District officials yesterday released documents showing that a $23 million fuel contract that has been a source of controversy on Capitol Hill was competitively bid in 1982, but that the city extended the contract with a local firm several times without taking bids.

Mayor Marion Barry met yesterday with Rep. Ralph Regula (R-Ohio) in an effort to get him to change an amendment, attached last week to the District's fiscal 1986 appropriations bill, that would require that all city contracts be competitively bid. Regula had said his action was prompted in part by reports concerning the fuel contract.

Barry said the contract was put in the sheltered market for minority contractors in 1983 and extended without rebidding to Tri-Continental Industries Inc., the winner of the original award, because the city believed that company was the only minority firm that could fulfill the contract.

"If you find me another minority contractor who can do it, I'll put him to work tomorrow," Barry said after the meeting in Regula's office.

Regula said in an interview after the meeting that he still wants to require competitive bidding, although he said he is willing to modify the amendment so that it will not prevent the District from continuing its program that sets aside 35 percent of all contracts for minority contractors.

The fuel contract shows a need for more competition in city contracting because of the noncompetitive extensions, Regula said.

"At least there ought to be bids," Regula said. "In the Tri-Con case, there were no bids on the extension. It the extension was just a sole-source negotiated contract."

The House approved the appropriations bill yesterday in a 242-173 vote, after voting to add an amendment barring the use of any funds in the bill for abortion.

The amendment would prohibit the use of any local as well as federal funds for abortion, but congressional sources said it could easily be killed in conference with the Senate. The District funded 4,393 abortions for low-income women in fiscal 1983 at a cost of about $2 million, according to Rep. Christopher H. Smith (R-N.J.), author of the amendment.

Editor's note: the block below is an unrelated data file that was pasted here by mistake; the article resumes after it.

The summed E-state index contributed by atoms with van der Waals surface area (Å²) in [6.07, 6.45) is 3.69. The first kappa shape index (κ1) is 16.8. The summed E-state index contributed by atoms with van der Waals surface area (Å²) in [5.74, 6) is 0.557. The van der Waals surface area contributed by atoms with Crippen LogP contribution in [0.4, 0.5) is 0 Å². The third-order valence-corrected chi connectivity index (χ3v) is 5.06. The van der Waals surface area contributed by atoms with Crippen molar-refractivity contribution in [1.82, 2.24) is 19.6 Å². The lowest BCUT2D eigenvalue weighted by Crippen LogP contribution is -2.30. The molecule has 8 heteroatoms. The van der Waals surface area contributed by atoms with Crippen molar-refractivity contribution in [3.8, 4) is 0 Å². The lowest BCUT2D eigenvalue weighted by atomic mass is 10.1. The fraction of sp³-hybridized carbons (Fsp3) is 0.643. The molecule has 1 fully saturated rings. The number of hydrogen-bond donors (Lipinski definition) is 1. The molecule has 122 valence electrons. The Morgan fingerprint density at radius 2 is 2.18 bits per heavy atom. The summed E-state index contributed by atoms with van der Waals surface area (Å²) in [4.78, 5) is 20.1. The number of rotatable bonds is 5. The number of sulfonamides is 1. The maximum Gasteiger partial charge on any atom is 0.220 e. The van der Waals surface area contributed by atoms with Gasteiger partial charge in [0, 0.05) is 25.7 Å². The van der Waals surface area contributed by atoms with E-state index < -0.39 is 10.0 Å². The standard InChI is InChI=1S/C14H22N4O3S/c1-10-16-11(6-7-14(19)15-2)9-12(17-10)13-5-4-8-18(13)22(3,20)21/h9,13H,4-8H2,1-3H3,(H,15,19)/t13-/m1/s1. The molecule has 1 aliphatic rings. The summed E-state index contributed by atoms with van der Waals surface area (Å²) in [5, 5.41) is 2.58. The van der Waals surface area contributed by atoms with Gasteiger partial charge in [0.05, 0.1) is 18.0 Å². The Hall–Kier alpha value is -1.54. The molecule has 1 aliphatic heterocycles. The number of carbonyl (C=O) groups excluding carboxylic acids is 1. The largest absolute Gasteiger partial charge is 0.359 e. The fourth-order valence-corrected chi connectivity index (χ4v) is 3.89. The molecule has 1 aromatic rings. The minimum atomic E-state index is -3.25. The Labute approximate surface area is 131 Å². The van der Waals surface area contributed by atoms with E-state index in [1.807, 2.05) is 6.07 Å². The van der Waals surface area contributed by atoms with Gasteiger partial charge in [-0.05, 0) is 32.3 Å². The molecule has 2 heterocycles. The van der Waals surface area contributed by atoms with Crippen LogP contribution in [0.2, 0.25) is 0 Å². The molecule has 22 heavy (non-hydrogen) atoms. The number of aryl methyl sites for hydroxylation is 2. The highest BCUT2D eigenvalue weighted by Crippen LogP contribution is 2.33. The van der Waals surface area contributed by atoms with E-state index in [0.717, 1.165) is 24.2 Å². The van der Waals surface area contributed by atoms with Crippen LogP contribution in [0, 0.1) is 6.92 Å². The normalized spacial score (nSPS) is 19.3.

Rep. Julian C. Dixon (D-Calif.), chairman of the District appropriations subcommittee, said modifications on the competitive bidding requirement would be made in a conference with the Senate on the bill.

Barry said requests for bids on the fuel contract, one of the largest awarded by the District, were sent to 41 firms in November 1982. Eleven bids were received, but only two met all the requirements specified in the request for bids, he said.

City officials later released a bid tabulation sheet listing the 11 bidders and noting why some were disqualified.

The low bidder was Tri-Continental at $23.3 million, according to documents provided yesterday. The other bidder that met the specifications was Steuart Petroleum Co., a major supplier to Tri-Continental, which came in just above Tri-Continental at $23.45 million.

Asked if the relationship between the firms appeared to present a conflict, Barry said that "at the time, I found it kind of strange that Steuart's bid was higher," but that he did not question it further.

The District negotiated a better price with Tri-Continental for the second and third years of the contract, largely because of declining international oil prices, Barry said. The latest one-year extension through September 1985 was valued at $18.76 million, according to city documents.

In a memorandum justifying the extension, city contracting officials said Tri-Con was the only certified minority firm with the necessary management expertise and resources as well as a large fleet of delivery trucks.

The current extended contract expires Sept. 30. William B. Johnson, D.C. director of administrative services, said yesterday that the contract would be put out for competitive bids, probably in late August or early September, "if the market is amenable to it."

Leonard Steuart, president of Steuart Petroleum, said that the bidding between his company and Tri-Continental in 1982 was competitive, despite the fact that his company was a supplier of Tri-Continental at the time.

"It happens all the time. It's routine in the industry," he said. "I don't know how they underbid us. We lose bids every day."